By Gabe Mirkin MD, October 23, 2009 – Sixty-seven percent of 101 patients diagnosed with Chronic Fatigue Syndrome (CFS) were found to be infected with a
retrovirus called XMRV (Science, published online October 8,
2009).  One hundred percent of those with CFS who subsequently
developed lymphomas or leukemias were infected with the XMRV virus.
If further studies confirm this finding, doctors will soon have
a test to diagnose this horrible condition and possibly a vaccine
to prevent it.
More than a million Americans are seriously ill with Chronic Fatigue Syndrome, also known as Myalgic encephalomyelitis.  CFS symptoms include severe weakness, exhaustion after any activity, loss of memory, and chronic recurrent infections.
Patients rarely recover.
 The retrovirus XMRV was first found in humans in 2006, in
prostate cancer cells.  It has been shown to cause nerve damage,
immune deficiency, lymphoma and leukemia in animals.
Retroviruses do not have their own DNA; they use the DNA
of the host cells they invade.  Retroviruses include HIV that causes
AIDS, and Human Lymphotropic Viruses that cause leukemia and
lymphoma.  Just as some people infected with HIV do not develop
AIDS, not everyone infected with XMRV will develop CFS.  XMRV has
been found in 3.7 percent of healthy Americans tested, adding up
to an estimated 10 million Americans carrying this virus.
Although not proven yet, there is every reason to believe
that XMRV is spread by exposure to body fluids (saliva, blood,
semen).  Having an infection with one of these retroviruses
impairs your immunity so that you are more likely to become
infected when exposured to any other germ.

Source: The New York Times, and www.drmirkin.com

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Q – What should I drink during hard exercise or a race?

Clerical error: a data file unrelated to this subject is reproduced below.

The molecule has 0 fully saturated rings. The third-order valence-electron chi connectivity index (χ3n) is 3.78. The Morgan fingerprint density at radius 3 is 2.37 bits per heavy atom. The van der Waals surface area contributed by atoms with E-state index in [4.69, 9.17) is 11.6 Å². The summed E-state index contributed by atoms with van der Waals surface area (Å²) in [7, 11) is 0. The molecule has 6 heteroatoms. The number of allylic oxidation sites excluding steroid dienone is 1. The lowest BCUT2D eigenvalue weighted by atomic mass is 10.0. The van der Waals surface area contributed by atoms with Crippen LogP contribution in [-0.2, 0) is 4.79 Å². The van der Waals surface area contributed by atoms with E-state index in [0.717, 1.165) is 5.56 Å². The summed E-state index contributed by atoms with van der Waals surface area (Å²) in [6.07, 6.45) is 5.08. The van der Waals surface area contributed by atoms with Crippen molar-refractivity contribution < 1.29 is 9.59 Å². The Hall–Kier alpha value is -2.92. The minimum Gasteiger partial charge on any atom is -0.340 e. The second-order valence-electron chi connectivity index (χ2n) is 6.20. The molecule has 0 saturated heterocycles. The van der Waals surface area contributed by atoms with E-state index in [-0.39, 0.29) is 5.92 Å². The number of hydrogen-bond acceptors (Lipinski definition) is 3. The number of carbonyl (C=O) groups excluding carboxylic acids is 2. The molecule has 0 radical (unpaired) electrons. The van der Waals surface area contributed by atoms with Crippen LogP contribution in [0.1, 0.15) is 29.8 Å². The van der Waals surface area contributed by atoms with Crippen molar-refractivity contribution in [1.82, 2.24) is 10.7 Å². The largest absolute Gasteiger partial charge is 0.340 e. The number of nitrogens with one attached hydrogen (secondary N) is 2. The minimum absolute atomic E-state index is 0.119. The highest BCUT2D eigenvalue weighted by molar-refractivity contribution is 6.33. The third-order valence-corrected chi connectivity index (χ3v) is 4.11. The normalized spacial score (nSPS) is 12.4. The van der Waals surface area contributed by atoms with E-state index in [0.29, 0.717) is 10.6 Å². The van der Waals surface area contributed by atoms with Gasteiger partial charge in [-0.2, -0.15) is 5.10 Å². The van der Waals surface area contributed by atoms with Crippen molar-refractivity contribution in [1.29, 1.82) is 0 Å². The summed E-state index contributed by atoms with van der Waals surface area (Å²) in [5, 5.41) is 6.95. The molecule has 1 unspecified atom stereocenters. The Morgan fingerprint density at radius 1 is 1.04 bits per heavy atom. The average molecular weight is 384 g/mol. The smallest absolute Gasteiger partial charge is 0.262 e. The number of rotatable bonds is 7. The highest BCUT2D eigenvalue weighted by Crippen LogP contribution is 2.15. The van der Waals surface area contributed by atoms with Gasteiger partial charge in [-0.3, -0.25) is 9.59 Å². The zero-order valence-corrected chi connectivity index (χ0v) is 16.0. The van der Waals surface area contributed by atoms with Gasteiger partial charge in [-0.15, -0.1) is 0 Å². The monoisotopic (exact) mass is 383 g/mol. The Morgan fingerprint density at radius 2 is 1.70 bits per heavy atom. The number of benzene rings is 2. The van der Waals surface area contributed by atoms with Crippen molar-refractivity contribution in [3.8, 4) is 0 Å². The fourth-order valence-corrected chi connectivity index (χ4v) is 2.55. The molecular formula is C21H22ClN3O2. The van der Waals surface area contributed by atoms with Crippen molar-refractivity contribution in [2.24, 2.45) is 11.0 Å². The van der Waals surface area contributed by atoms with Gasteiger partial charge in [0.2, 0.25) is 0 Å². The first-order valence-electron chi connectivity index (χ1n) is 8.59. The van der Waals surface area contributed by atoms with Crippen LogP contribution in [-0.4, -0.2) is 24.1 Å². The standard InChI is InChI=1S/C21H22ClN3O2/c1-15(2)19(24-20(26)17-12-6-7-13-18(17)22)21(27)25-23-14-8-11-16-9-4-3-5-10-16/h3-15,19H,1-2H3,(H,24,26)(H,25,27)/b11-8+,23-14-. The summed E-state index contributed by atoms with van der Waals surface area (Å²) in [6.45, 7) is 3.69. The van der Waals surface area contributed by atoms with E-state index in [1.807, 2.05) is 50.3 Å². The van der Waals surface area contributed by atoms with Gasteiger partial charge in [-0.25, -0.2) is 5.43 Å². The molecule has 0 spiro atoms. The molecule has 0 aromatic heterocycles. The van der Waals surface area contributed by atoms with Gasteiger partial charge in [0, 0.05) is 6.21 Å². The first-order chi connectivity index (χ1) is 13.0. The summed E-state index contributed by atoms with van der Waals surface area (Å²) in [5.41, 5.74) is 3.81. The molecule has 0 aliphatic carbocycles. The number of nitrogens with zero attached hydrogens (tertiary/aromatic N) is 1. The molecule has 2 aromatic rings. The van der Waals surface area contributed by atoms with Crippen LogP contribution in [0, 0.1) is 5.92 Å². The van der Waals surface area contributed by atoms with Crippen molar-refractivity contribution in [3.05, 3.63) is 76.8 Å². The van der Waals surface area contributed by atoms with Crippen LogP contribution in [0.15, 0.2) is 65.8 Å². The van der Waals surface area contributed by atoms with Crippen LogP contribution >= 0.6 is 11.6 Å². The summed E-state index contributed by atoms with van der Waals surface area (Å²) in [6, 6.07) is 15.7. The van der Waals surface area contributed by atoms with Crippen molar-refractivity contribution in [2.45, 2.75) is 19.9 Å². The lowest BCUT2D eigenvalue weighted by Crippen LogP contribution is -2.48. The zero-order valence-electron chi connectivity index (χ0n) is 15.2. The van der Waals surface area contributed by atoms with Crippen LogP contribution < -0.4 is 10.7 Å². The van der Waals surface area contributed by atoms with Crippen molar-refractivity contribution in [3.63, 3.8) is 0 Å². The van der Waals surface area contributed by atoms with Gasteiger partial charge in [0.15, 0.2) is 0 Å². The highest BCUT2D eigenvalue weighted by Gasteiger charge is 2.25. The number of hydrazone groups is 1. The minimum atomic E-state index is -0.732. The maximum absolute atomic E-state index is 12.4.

A – *For hot-weather competition that lasts up to an hour, just water.
* For competitions that last up to two hours, water with sugar.
* For competitions that last more than two hours, water, sugar, salt
and perhaps protein

Many sports drinks are advertised to contain the “right”
concentration of minerals and sugar for exercise. However, fluids
are absorbed from the intestines at a rate that depends little on
the concentration of minerals or sugar in the drink.  The only
mineral you need is table salt.  Carbonation has no effect on
performance.  You will drink more if a drink is cold, and cold
drinks are absorbed faster (Experimental Physiology, September 2006).
Caffeine improves endurance by helping to conserve stored muscle
sugar. When muscles run out of stored muscle sugar, they hurt,
are difficult to coordinate, and require more oxygen.

The best sports drink is the one that tastes best to you
so you will drink more. Any drink plus any food that contains salt
is effective to maintain endurance and prevent heat exhaustion when
you exercise for more than an hour on a hot day.  When we ride for
more than an hour, we drink caffeinated soft drinks and eat whole
grain bars and salted peanuts.

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New findings from the Nurses Study:

Women who were overweight at age 50, or had gained
more than 20 pounds after adolescence, were four times more
likely to suffer major chronic diseases and physical, mental or
emotional impairment by age 70 (British Medical Journal,
September 30, 2009).  This study of 17,065 women who were free of
chronic diseases at age 50, and lived to at least 70, reinforces
the importance of staying active and maintaining a healthy weight.